Buck Knives’ roots trace back to 1902, when 13-year-old blacksmith apprentice Hoyt Buck developed a method of heat-treating steel so that hoes and other tools would hold their edges better.
But the business wasn’t launched until more than four decades later, when Hoyt and his son, Al, started handcrafting knives. Hoyt’s grandson, Chuck, began helping out when he was a teenager.
Now 75, Chuck is company chairman, and his own son and grandson work for Buck Knives. We spoke with Chuck Buck after touring the knifemaker’s Post Falls facility.
S-R: What’s your earliest memory of the business?
Buck: My dad and granddad were making knives out of old files, and I would grind the teeth off so Dad could mark the blade shape. I was about 13, and got a nickel a file. After my granddad passed away in 1949, we weren’t getting enough business in the spring, so I sharpened lawnmower blades and hedge clippers while Dad made knives. I never really got into shaping knives, but I do remember making a matched pair of throwing axes. I got $65 apiece for those.
S-R: How did the company evolve from a two-man operation into an internationally recognized manufacturer?
Buck: One night in 1961, after choir practice, the pastor of our church – a business-minded guy – told my dad, “Al, you need to incorporate, so you can buy equipment instead of literally keeping your nose to the grindstone.” And that’s what we did.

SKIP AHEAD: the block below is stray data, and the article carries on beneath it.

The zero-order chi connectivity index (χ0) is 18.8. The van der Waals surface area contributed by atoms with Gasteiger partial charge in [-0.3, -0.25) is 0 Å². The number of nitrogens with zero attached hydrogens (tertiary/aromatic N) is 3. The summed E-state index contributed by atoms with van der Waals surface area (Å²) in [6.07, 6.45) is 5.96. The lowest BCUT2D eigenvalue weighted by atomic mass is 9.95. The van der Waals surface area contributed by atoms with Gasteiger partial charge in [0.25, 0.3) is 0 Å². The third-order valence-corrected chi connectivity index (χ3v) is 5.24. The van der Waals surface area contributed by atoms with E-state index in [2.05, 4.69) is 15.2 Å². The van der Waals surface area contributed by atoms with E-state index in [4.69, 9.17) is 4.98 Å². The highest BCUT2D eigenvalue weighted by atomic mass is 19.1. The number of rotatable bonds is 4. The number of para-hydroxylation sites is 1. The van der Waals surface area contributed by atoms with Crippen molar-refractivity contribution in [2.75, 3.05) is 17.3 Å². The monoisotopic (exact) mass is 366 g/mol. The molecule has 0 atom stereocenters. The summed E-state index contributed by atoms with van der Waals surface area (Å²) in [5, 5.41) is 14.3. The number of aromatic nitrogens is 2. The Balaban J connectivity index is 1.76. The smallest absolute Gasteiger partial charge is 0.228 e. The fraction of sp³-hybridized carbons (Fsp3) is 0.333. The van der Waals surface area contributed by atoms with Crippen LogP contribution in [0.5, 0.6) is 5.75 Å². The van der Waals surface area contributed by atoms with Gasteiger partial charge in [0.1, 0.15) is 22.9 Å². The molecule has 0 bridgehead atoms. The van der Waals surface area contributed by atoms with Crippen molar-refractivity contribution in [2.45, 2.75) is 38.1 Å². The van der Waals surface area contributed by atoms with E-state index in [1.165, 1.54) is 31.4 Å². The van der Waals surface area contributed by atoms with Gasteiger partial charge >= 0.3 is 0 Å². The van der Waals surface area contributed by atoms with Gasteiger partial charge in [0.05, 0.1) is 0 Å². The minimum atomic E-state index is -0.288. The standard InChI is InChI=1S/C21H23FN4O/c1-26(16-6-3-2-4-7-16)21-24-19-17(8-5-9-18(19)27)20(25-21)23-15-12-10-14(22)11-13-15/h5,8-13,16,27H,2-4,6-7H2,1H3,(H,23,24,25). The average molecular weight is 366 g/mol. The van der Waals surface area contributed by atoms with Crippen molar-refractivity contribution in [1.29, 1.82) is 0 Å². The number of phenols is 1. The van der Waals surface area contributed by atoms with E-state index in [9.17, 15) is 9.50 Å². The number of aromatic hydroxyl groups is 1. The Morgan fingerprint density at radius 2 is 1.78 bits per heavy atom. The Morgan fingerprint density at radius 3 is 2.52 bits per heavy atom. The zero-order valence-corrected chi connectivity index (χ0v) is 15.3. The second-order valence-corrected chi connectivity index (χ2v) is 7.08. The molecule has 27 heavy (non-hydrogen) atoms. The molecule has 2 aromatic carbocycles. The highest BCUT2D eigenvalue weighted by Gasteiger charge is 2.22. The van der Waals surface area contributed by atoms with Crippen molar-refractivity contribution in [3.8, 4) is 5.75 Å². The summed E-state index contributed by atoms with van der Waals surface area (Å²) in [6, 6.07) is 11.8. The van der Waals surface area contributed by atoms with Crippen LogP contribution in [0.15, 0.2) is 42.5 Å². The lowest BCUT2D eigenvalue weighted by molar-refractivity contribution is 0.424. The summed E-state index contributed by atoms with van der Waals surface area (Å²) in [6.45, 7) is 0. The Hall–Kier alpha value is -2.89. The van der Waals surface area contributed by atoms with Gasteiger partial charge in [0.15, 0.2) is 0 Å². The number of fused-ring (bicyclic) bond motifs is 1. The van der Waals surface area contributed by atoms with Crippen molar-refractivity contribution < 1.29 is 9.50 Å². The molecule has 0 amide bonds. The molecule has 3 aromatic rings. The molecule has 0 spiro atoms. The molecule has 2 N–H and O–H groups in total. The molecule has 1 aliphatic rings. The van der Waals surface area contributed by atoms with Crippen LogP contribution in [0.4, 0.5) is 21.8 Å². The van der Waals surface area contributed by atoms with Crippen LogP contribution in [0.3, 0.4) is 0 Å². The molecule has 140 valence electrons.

S-R: How did you market those early knives?
Buck: I ran the shop while Dad hit the road in an old Volkswagen camper. He’d go into a city and find the page in the phone book with all the sporting-goods stores, and that was his itinerary. Every day we’d get a batch of orders. Pretty soon we had 12 or 15 guys working for us.
S-R: Your Model 110 is one of the most successful knives in history. Who came up with that?
Buck: In 1963, we took three popular knives on the market – a couple of Canadian and one American – and we borrowed all their best features. Then we added brass bolsters and a wooden handle. The first ones were pretty rough, but police and the military started buying them, and soon we couldn’t make them fast enough. Since then, we’ve sold close to 20 million.
S-R: How about variations of the 110?
Buck: In the late ’60s, the aircraft carrier Ranger was in port in San Diego when a couple of sailors got into a fight and they both had 110s. So the captain said, “No more 4-inch blades.” That’s when we developed a 3-inch version of the 110, and of course we named it the Ranger.
S-R: How many different knives do you offer today?
Buck: Probably 150.
S-R: How has the recession affected knife sales?
Buck: Five years after we moved up here (from San Diego), things got a little rough, and we had to lay off 72 people. But we’re hiring again. We were nicely profitable last year, and this year looks even better.
S-R: What’s the most expensive knife you sell?
Buck: The limited edition stuff ranges from $400 to $500.
S-R: And the least expensive?
Buck: Probably a Chinese knife, at about $10.